Though Texas was very much a work related stop, I received my opportunity for something similar to peace during my stay there, says N N S Chandra.
I departed for Austin, Texas on May 26, only a day after arriving from the cruel heat of the north Indian summer. As I watched the lights of the cultural capital (of an oft-derided, anti-culture state) twinkle beneath the window of my descending plane, I reminisced of the last I had seen of that particular view.
When I last stepped foot in Texas, the Middle East was a sparking powder keg of Sunni and Shi’ite jihadists, America was ripe with racial tensions and government over-reach, and mother nature was punishing unlucky souls around the world with brutal and heartbreaking displays of her power.
With the rise of ISIS and al-Nusra in Syria and Iraq, the devastation of the Baltimore and Ferguson riots in the United States, and the numerous earthquakes and heat waves that have swept through India in the last few months, what really can be said to have changed? The world seems to have failed its final exam and been forced to repeat the year.
The passage of time is a little easier to notice when studying the effects it has had on me personally. For example, I was surprised, and just a little distraught, to learn when visiting my little niece in Dallas, I had unknowingly crossed a great divide. Upon seeing me, she no longer referred to me as ‘Syam-uncle’ as many have done in the past, but instead called out ‘Syam grandfather’. Instinctually, I began looking around for my own father before realising that she was referring to me! Time has a way of confounding us, speeding up when we want it to slow down and grinding to a halt when we’re desperately hoping we can skip a lot of it all at once.
Despite my grumblings on the speed with which time has wined and dined me, I actually have been dreaming of skipping through some of it, at least for the last few weeks. Buried underneath a flurry of travel and work, I’ve been searching for a moment of calm amid the storm. Though Texas was very much a work related stop, I received my opportunity for something similar to peace during my stay there.
Though I hadn’t been expecting tranquility when I received the invitation, I was nevertheless enormously excited at the opportunity to present a paper and speak at the NACAC conference on ‘Mastering college admission counselling’ in Austin, Texas. My co-researchers and I were involved in collecting data on counselling practices in USA, Europe and India for over four years. The conference was an opportunity for me to present our analysis and make sense of our work, and essentially get it peer reviewed.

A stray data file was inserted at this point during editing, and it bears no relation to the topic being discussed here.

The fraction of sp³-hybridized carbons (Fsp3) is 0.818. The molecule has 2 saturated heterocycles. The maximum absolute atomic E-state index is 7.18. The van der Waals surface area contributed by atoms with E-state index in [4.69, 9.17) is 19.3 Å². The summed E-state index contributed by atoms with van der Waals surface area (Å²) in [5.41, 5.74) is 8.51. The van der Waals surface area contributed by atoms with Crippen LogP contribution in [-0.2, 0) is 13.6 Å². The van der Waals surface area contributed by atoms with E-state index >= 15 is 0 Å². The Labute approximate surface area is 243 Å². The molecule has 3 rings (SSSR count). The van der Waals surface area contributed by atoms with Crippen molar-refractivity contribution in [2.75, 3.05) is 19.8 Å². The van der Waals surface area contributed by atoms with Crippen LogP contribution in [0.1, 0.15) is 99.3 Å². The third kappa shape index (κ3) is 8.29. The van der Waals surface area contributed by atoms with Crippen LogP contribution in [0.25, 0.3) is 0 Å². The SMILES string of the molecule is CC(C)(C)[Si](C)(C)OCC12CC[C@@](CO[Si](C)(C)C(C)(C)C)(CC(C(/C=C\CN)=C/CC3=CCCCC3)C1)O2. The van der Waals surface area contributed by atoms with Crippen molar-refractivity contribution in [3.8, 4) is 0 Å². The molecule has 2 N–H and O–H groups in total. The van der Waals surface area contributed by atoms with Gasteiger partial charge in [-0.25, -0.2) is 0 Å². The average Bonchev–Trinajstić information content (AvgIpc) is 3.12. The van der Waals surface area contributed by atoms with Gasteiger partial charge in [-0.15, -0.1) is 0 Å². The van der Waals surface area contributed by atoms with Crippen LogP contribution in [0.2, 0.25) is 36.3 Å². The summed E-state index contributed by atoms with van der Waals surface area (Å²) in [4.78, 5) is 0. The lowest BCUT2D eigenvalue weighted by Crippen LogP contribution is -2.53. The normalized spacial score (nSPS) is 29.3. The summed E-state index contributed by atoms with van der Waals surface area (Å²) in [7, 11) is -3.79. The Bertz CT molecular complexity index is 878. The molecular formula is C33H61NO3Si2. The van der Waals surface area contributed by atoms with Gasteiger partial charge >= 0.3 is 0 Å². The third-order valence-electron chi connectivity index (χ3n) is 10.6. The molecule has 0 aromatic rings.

The paper titled ‘Evidence-Based College Admission Counselling’ explained the process-oriented, data-focused admission counselling and the effect it has had on my practice throughout the last few years. I was also incredibly pleased to have the opportunity to meet with admission professionals from great universities around the world, sharing ideas, experiences, and taking college tours in UT Austin, Baylor, and other institutions.
On my way out of Austin, I happened to sit beside an elderly couple, who I soon learned had been attending the 50th Peace Corps reunion at the University of Texas. It was (and continues to be) the official volunteer programme of the United States, designed to help build relations between America and less-fortunate countries by sending out volunteers that commit to a season of general assistance in a given nation.
This particular couple had met and fallen in love during their training, and then requested being stationed to the same place, which ended up being pre-Ayatollah Iran. For many years, they taught and worked with people of an entirely different culture, going so far as to become fluent in the Persian language.
Though their story was fascinating and their passion infectious on its own right, what impressed me the most was how, despite the length and weight of that 50-year period, it was obvious how heavy an influence those two short years of youthful energy had been.
For those of you who are looking to apply to international post-secondary institutions, something you must understand about the counsellors and professionals and professors you will one day interact with is that many of them have had a similar experience of genuine youthful energy that has shaped them; not to pad their resume or to build a portfolio, but rather for the sake of the thing in itself.
I would encourage all of you to bring that same level of sincere intensity to your extra-curricular work, no matter what context that work may take place in.
Not only because it will help you stand out in a sea of disingenuous candidates, but also so that in 50 years time, if someone was to sit beside you on a plane, you can describe all your experiences with the same level of love, contentment and lack of regret that I heard from them.
N N S Chandra is an educator and senior counsellor.